Regulatory reforms are not “one-size fits all”
All countries aim to have institutions that work efficiently, with a regulatory framework that ensures adequate investor protection and satisfactory market efficiency. What can be done when this does not happen? Could solutions that worked in some countries be applied worldwide? This is the topic of a research undertaken by Domenico Campa, a professor of accounting at the International University of Monaco (INSEEC U.). The author took advantage of a reform implemented by the Chinese government in 2005 to enhance the competitiveness of companies through a series of initiatives aimed at reducing the level of state shareholdings and improving the efficiency of the market (Yeh et al., 2009). Did this initiative give a new shape to the entities and to the relationship between company performance and ownership structure of firms?
Past research focused on the Chinese market almost unanimously confirmed that firms with higher ownership concentration, or controlled by legal persons or companies that are not owned by the government exhibited better performance. These findings are in line with the explanation of Shleifer and Vishny (1986) who suggest that when markets are underdeveloped their monitoring role is weakened and it is substituted for control by the owners through an increase in their stake in the company in order to have the power and the incentives to ensure such a control. Accordingly, in countries with weak investor protection and underdeveloped markets, like China, ownership concentration is considered an efficient corporate governance mechanism since it mitigates agency problems. In such contexts, the market for corporate control is inefficient and investors have no other choice than acting as firm monitors themselves. However, only the ownership of a significant amount of shares gives investors the incentives and the power to monitor and influence managers’ decisions (e.g. Shleifer and Vishny, 1986) and to use their voting rights if managers do not act in their interests (Pursey et al., 2009). In fact, in such scenarios, individual investors are characterized by a total lack of ‘shareholder activism’ and do not have the power, skills, or interest in monitoring management.
China is an emerging economy where the majority of companies were historically controlled by the state and a significant proportion of their shares could not be traded on the financial market. The Chinese government considered non-tradable shares as being the major hurdle for domestic financial development (Yeh et al., 2009) thus, in January 2004, the China Securities Regulatory Commission (CSRC) launched a program that converted a significant proportion of restricted shares into tradable shares, with the aim to increase ownership dispersion and to improve market efficiency.
Domenico Campa’s research uses data from 2011 to 2014 and its results show an increase in the number of shares traded on the financial market, in comparison with statistics from studies that focus on the pre-reform period (e.g. Ma et al., 2010). At the same time, the relationships between ownership structure and firm performance are not significantly different from the findings of research that uses pre-reform data: the evidence still indicates that there is a positive effect of ownership concentration on entity performance, that there is a negative effect of the level of state shareholdings on firm profitability, value creation, and efficiency, that the presence of legal persons provides benefits to companies and, finally, that domestic investor shareholdings does not positively affect company performance.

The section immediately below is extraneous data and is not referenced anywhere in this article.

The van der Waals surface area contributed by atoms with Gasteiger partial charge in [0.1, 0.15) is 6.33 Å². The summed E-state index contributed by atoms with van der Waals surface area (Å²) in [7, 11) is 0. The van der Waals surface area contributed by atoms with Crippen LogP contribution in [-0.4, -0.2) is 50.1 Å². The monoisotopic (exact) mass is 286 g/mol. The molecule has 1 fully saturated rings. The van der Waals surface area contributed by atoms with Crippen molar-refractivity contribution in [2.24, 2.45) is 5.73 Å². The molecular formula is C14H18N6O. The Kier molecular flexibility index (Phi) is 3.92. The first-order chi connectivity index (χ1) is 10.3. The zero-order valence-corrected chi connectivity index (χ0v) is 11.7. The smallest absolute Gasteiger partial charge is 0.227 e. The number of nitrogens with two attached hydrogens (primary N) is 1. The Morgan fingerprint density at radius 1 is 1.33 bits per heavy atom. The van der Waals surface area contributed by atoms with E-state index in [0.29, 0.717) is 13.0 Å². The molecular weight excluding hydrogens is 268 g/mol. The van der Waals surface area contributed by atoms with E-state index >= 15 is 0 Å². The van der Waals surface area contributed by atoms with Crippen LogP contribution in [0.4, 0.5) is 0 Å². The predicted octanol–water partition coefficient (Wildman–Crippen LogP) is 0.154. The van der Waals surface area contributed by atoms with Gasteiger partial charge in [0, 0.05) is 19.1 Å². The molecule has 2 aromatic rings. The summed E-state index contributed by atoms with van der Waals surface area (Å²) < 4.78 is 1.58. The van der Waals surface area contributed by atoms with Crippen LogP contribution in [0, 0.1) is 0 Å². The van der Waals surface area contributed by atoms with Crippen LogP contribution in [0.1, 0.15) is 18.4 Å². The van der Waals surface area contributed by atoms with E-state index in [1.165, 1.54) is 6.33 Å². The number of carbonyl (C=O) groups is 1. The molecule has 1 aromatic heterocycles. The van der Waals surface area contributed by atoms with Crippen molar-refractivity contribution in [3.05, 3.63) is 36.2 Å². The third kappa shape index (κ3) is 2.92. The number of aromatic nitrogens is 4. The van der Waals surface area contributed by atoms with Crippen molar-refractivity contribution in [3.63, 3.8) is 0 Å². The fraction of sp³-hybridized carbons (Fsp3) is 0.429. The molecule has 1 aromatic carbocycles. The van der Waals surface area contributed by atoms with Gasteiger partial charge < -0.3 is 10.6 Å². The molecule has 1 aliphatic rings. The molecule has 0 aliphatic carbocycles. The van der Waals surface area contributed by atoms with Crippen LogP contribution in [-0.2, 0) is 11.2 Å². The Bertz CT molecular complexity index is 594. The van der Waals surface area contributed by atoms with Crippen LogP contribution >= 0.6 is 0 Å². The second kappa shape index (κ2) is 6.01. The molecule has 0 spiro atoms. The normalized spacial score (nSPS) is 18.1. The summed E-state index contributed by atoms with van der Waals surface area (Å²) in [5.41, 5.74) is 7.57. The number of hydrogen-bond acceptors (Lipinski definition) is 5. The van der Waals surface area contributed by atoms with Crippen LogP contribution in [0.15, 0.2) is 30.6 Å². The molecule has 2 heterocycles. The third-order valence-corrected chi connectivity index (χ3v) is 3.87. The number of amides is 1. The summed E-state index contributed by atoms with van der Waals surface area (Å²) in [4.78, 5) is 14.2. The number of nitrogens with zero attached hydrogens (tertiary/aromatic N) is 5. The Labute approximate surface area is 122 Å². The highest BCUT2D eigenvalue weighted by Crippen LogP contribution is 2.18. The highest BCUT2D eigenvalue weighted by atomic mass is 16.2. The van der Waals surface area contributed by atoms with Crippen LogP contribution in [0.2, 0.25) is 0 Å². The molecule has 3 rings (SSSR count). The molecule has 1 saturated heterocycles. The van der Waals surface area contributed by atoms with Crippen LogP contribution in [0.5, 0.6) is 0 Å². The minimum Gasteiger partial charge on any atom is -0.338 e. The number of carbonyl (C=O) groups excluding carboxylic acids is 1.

Overall, the 2005 reform of the Chinese stock market has reduced the ownership concentration but has not significantly changed the dynamics that link block-holder identity and corporate performance. Thus, why a reform that should have improved market efficiency, thus reinforcing the idea of the market for corporate control did not work in that direction? Well, Yu (2013, p. 82) states that China, after the 2005 share reform, is still characterized by poor investor protection and weak regulatory enforcement. Therefore, the evidence highlighted above indicates that reforms aimed at increasing ownership dispersion in countries with weak investor protection do not mitigate agency problems. It suggests to policy makers that reforms imported from other economic contexts do not necessarily produce the same effects in a different institutional setting and pints out that financial reforms do not always cause significant changes on economic dynamics if the institutional setting of a country does not change as well.
The full paper is available at: http://www.inderscience.com/info/ingeneral/forthcoming.php?jcode=ijcg
For more information:
- Ma, S., Naughton, T., and Tian, G. (2010). ‘Ownership and ownership concentration: which is important in determining the performance of China’s listed firms’, Accounting and Finance, 50(4), 871-897.
- Pursey, P. M., Heugens, A. R., van Essen, M., and van Oossterhout, J. (2009). ‘Meta-analyzing ownership concentration and firm performance in Asia: Towards a more fine-grained understanding’, Asia Pacific Journal of Management, 26(3), 481-512.
- Shleifer, A., and Vishny, R. W. (1986). ‘Large shareholders and corporate control’, The Journal of Political Economy, 94(3), 461-488.
- Yeh,Y., Shu, P., Lee, T., and Su, Y. (2009). ‘Non-Tradable share reform and corporate governance in the Chinese stock market’, Corporate Governance: An International Review, 17(4), 457-475.
- Yu, M. (2013). ‘State ownership and firm performance: empirical evidence from Chinese listed companies’, China Journal of Accounting Research, 6(2), 75-87.